Department of Administrative Services State Budget Division
The primary objective of the Department of Administrative Services State Budget Division is to develop, support, and execute a state budget that emphasizes accomplishment of specific goals and objectives, measures performance, ascertains accountability and makes resource allocations based upon the most effective and efficient use of public resources.
Article IV of the Constitution of Nebraska provides for the Governor to present..."a complete itemized budget and a budget bill"...to the Legislature. It further provides that..."said budget bill shall be prepared with such expert assistance and under such regulations as may be required by the Governor."
The Department of Administrative Services State Budget Division provides the expert assistance and develops the regulations as provided for in the Constitution of Nebraska to aid the Governor in the development of the state budget and a budget bill for consideration by the Nebraska Legislature.
The division also assists individual state agencies in the preparation and submission of budget requests and the administration of the approved budget following passage of legislative appropriations.
The State Budget Division has organized its responsibilities, duties, and specific work activities into eight functional areas:
- General Government
- Public Finance
- Economic Development and Regulatory
- Law Enforcement and Public Safety
- Agriculture, Environment and Natural Resources
- Health and Human Services
- Education and Cultural Development
The State Budget Division is led by State Budget Administrator and Deputy State Budget Administrator. The Deputy and seven other professional staff are assigned budget development, management, and support responsibilities for all of the various State agencies, boards, and commissions, along with responsibilities to identify, analyze, and manage significant public policy, finance, and management issues. Administrative support is provided by a Business Manager.
The Budget Process
The State of Nebraska utilizes a biennial budget for revenues, appropriations, and expenditures. The biennial budget is split into two Fiscal Years. The first fiscal year of a biennium begins on July 1st of odd-numbered years. All State agencies, including the State College and University Systems, must submit their budget request for the biennium beginning the following July 1st no later than September 15th of the year before the biennium. For example, agencies submitted their budget requests no later than September 15, 2014 for fiscal years ending June 30, 2016 and June 30, 2017. These requests show estimated funding requirements by agency and program. With the assistance of the Department of Administrative Services State Budget Division the Governor reviews the agency requests, establishes priorities, and presents the recommendations to the Legislature in one or more pieces of legislation covering the biennium. The Legislature's Appropriations Committee holds public hearings on the Governor's proposed budget and makes recommendations to the full Legislature relative to appropriations that should be made to the various agencies and programs for budgeted fund types. The Legislature adopts the budget through appropriations bills and then forward the legislation to the Governor. The Governor can do one of the following on each of the bills:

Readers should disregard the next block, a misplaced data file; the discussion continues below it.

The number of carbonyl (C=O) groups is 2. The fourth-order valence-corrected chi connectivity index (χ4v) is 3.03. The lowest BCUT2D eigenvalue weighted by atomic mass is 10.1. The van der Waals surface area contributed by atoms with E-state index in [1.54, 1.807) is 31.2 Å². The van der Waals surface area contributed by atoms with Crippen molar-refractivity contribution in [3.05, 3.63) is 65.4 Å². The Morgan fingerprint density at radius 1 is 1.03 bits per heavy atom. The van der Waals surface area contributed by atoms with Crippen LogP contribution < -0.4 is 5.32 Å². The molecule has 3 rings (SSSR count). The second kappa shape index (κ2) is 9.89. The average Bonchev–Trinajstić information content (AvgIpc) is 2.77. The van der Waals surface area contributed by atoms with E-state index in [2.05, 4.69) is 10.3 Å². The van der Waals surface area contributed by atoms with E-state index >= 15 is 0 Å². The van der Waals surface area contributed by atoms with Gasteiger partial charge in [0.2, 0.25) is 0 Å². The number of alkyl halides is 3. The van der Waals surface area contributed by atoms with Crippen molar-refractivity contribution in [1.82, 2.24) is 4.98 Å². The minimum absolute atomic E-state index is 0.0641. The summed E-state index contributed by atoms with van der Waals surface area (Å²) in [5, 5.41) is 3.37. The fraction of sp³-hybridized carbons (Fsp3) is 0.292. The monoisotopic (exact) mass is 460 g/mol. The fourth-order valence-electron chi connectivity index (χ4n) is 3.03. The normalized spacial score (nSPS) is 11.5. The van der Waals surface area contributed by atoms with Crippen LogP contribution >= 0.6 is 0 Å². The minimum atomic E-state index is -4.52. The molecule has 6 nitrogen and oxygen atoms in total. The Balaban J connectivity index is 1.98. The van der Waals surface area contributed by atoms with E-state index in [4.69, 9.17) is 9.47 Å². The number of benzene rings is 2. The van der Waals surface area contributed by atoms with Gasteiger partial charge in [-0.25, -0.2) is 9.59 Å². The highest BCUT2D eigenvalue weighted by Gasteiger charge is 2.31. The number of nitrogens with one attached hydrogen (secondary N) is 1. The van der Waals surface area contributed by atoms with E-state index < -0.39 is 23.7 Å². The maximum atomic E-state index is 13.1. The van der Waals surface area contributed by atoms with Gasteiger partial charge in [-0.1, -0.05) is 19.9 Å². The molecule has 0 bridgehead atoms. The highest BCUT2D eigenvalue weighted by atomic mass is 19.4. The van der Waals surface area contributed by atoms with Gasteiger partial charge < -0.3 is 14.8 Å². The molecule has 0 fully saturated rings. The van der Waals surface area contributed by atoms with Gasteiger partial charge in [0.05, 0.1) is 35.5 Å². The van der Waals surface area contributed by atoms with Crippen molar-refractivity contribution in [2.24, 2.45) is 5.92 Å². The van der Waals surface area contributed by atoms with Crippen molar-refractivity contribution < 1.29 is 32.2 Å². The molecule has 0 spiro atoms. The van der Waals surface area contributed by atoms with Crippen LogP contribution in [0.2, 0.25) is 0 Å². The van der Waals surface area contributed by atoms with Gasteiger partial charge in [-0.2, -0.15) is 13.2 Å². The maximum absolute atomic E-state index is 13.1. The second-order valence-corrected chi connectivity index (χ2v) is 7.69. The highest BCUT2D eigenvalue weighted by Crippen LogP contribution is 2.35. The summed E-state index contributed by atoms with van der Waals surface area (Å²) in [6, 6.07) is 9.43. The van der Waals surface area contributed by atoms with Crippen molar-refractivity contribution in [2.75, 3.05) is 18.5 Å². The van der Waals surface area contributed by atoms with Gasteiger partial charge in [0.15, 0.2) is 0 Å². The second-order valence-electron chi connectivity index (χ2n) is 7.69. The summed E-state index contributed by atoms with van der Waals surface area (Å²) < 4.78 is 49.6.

- Approve the appropriation bill in its entirety
- Veto the bill in its entirety
- Line item reduce, or veto, specific items of appropriation
- Allow the bill to become law without the Governor's signature.
Any vetoed bill or line item veto can be overridden by three-fifths majority of the Legislature.
The approved appropriations set spending limits, by Fund Type, for the different budget Programs within each Agency. Thus, the legal level of control is fund type within program within agency.
The process can be repeated each annual session of the Legislature in a more limited fashion when an Agency has determined that the current appropriation is insufficient to finance an unexpected situation or need. These are referred to as deficit appropriations.
RevenuesAccounts for funds receipted by an Agency. Examples include: the various tax programs established in state statute; statutorily authorized fees assessed by agencies for permitting, regulatory activities, and professional licensure; private gifts and grants; and federal funds. Most tax programs are administered by the Department of Revenue. The great majority of funds received from the federal government are recorded through the Department of Administrative Services and then subsequently expended by other agencies. Revenues also include inter-fund transfers (i.e. Transfers In and Transfers Out) between the various funds in the state treasury.
AppropriationsThe legal authority granted by an act of the Legislature for an Agency to expend money from the state treasury during a Fiscal Year. Typically, this is done by an appropriations bill enacted by the Legislature within which up to a specific amount is authorized to be expended in a budget Program from one or more of the Fund Types. This is known as New Appropriations. New Appropriations are the category of appropriations that are the subject of consideration by the Governor, the Legislature’s Appropriations Committee, and the full Legislature when state agencies submit their biennial budget and annual deficit budget requests. In the case of federal funds, and occasionally with cash and revolving funds, the Legislature indicates that the Program is not limited to the appropriation amount shown and authorizes an administrative increase in appropriation upon presentation of satisfactory evidence of need to the Department of Administrative Services State Budget Division, which has the responsibility for administering the approved state budget. The Legislature also occasionally authorizes the State Budget Division to administratively transfer appropriation authority for a fund type among programs in an agency or between agencies to allow greater administrative flexibility. This administrative authority also applies in many cases when a private gift or grant is received into an agency cash fund that was not anticipated when New Appropriations were established. Finally, the Legislature also authorizes in some instances the “reappropriation” of the unexpended balance of appropriation at the end of a Fiscal Year into the next fiscal year.
ExpendituresA disbursement recorded in a budget Program, for which the expending Agency was given Appropriation authority by the Legislature, drawing money from a fund in the state treasury. Expenditures are for such things as employee salaries and benefits, agency operating expenses for purchase of goods, services and contracts, travel expenses, capital equipment and hardware expenses, and government aid.